I’ll be the first to admit that things are different today. One must be intentional to really know your neighbors. And unfortunately, even in my charming suburban neighborhood — after living here for almost 10 years — there are still neighbors I don’t know. (I’ve even had a neighor run away from me when we attempted to deliver homemade cookies. What’s up with that?)

We are all busy people — way too busy, most will readily admit. Yet we’ve pretty much resigned ourselves to the fact that we’re way too busy, and that’s just how it is. Gone are the days of sipping hot coffee or tea on the front porch with neighbors until the crickets begin their nightly serenade, and the fireflies start to glow.

Instead we have garage doors that essentially function as vault doors, quickly letting us in and just as quickly closing us in, all with the touch of a button from the convenience of our vehicles.

Long work hours and hectic schedules of family activities though are no excuse for not knowing our neighbors. Sometimes I think we just convince ourselves that the people around us don’t want to be bothered. But what if our neighbors are thinking the very same thing about us?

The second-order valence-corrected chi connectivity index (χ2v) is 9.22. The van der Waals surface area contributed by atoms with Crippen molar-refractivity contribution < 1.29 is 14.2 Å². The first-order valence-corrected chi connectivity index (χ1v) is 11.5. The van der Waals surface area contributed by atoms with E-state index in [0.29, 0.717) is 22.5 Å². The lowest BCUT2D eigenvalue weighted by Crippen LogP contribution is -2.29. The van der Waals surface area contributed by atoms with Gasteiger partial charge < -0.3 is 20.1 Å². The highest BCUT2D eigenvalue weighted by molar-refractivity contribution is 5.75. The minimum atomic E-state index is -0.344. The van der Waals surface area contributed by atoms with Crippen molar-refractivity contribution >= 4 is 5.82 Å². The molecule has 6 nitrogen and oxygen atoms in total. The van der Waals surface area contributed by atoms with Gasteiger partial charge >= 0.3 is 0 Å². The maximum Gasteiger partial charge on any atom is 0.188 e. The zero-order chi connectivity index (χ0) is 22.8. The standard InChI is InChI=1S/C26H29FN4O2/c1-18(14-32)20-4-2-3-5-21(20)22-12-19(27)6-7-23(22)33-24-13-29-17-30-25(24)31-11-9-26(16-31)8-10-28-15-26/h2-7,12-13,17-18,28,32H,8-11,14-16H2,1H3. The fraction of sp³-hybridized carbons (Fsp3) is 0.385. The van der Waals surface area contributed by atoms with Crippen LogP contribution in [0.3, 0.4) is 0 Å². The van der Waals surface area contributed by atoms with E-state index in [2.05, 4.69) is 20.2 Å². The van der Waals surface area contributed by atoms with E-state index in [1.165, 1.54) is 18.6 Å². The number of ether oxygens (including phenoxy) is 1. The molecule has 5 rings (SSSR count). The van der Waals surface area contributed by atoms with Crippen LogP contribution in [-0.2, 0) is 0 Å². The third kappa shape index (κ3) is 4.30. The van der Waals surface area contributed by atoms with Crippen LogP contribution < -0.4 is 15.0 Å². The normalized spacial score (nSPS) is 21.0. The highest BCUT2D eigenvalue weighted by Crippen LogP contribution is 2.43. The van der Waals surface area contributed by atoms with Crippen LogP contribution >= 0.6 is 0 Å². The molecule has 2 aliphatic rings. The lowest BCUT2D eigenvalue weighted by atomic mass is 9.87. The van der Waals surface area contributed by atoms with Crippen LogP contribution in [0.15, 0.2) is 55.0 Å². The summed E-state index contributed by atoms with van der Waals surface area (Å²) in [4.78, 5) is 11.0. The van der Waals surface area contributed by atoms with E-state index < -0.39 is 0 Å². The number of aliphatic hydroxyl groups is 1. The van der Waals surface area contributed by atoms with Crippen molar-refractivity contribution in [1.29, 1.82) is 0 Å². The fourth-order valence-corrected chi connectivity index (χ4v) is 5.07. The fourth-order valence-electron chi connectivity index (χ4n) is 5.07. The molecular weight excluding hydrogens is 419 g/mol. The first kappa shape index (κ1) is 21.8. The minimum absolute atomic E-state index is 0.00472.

Indeed, what if this epidemic of loneliness that is often explained in weighty research-laden reports, what if it’s largely a product of faulty assumptions?

What if everybody simply assumes that no one wants to be bothered, interrupted, or inconvenienced by a good old-fashioned conversation?

What if we all began to make an effort to connect with people in our own corners of our own neighborhoods? Would this make a difference? I think so.

I have often bemoaned the loss of true community that was so palpable in my formative years. Yes, I know that was 30+ years ago in rural Mississippi. But there was much more space between neighbors than exists in most cities and towns today. It stands to reason that physical proximity alone is no indicator of relational intimacy.